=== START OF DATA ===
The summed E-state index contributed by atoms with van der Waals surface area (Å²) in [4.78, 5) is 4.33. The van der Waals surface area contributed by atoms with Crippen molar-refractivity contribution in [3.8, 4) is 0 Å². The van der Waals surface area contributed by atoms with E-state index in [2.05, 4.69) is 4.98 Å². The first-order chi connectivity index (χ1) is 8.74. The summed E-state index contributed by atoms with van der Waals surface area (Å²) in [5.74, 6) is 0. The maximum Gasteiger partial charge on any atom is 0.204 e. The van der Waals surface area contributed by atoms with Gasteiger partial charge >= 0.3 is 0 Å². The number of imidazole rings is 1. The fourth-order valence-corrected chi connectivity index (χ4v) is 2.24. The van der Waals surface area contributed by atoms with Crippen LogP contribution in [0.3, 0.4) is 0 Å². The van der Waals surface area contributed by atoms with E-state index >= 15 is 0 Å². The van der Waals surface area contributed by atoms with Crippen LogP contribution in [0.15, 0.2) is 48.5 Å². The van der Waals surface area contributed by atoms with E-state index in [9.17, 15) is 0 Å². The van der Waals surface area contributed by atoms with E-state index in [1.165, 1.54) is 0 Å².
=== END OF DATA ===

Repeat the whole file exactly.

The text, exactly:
The summed E-state index contributed by atoms with van der Waals surface area (Å²) in [4.78, 5) is 4.33. The van der Waals surface area contributed by atoms with Crippen molar-refractivity contribution in [3.8, 4) is 0 Å². The van der Waals surface area contributed by atoms with E-state index in [2.05, 4.69) is 4.98 Å². The first-order chi connectivity index (χ1) is 8.74. The summed E-state index contributed by atoms with van der Waals surface area (Å²) in [5.74, 6) is 0. The maximum Gasteiger partial charge on any atom is 0.204 e. The van der Waals surface area contributed by atoms with Gasteiger partial charge >= 0.3 is 0 Å². The number of imidazole rings is 1. The fourth-order valence-corrected chi connectivity index (χ4v) is 2.24. The van der Waals surface area contributed by atoms with Crippen LogP contribution in [0.3, 0.4) is 0 Å². The van der Waals surface area contributed by atoms with E-state index >= 15 is 0 Å². The van der Waals surface area contributed by atoms with Crippen LogP contribution in [0.15, 0.2) is 48.5 Å². The van der Waals surface area contributed by atoms with E-state index in [9.17, 15) is 0 Å². The van der Waals surface area contributed by atoms with E-state index in [1.165, 1.54) is 0 Å².